Behold, I, the Lord, have brought you together that the promise might be fulfilled, that the faithful among you should be preserved and rejoice together in the land of Missouri. I, the Lord, promise the faithful and cannot lie.

Read verse 6 again. Did you notice that the Lord is giving us one of the purposes of missionary work? He has brought us together. Whether into wards or branches, we wouldn’t have been brought together except through missionary work, either this year or in years past. And why has He brought us together? He says it is so we can “be preserved and rejoice together in the land.” True, I cut off that sentence before the end, but can you really claim my statement isn’t true if we aren’t all also living in Missouri, USA? The purpose is the same, coming together builds Zion, a place of refuge for God’s people. That Zion can be built any place where there is more than one Saint to be gathered together. The Lord ends this verse by reminding us that what He has said is a promise, and God cannot lie.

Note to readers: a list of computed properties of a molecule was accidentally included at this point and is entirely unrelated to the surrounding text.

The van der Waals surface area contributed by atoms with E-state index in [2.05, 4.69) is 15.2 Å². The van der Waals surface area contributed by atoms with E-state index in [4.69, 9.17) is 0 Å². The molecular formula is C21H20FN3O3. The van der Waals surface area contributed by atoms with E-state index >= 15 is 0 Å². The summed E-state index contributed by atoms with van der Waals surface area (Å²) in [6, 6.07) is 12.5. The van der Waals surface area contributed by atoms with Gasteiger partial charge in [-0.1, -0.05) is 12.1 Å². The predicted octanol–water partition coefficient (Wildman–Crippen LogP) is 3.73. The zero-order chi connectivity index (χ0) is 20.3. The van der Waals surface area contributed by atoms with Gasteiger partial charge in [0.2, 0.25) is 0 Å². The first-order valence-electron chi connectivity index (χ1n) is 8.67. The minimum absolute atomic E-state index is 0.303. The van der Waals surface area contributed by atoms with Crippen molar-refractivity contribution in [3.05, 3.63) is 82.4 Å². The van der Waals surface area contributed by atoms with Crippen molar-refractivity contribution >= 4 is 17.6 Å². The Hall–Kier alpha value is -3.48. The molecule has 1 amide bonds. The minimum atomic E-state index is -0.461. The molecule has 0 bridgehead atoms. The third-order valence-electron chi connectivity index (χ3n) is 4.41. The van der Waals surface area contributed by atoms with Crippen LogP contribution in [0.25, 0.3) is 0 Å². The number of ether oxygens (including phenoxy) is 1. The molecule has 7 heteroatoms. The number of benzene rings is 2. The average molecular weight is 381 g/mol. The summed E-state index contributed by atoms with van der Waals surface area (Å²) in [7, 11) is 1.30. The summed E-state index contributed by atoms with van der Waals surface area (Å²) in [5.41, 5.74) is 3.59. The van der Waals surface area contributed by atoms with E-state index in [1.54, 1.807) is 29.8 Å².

Behold, the kingdom is yours. And behold, and lo, I am with the faithful always. Even so. Amen.

Two promises here. The kingdom is ours when we do God’s work, and he is “with the faithful always.” Isn’t one of our greatest fears about missionary work that of being left alone with no support or backup? The Lord never abandons His people. Abandoning, and not supporting his own is what we say of Satan. Christ is always faithful, as well as with the faithful always.

These are just the promises and encouraging evidences I have found from these two sections. Did you find others I missed? It is true that the Lord did some chastising in these sections, as well as some instructing of what still needed to be done. But what marvelous blessing are also given to those who are willing to open their mouths and talk about what brings them joy!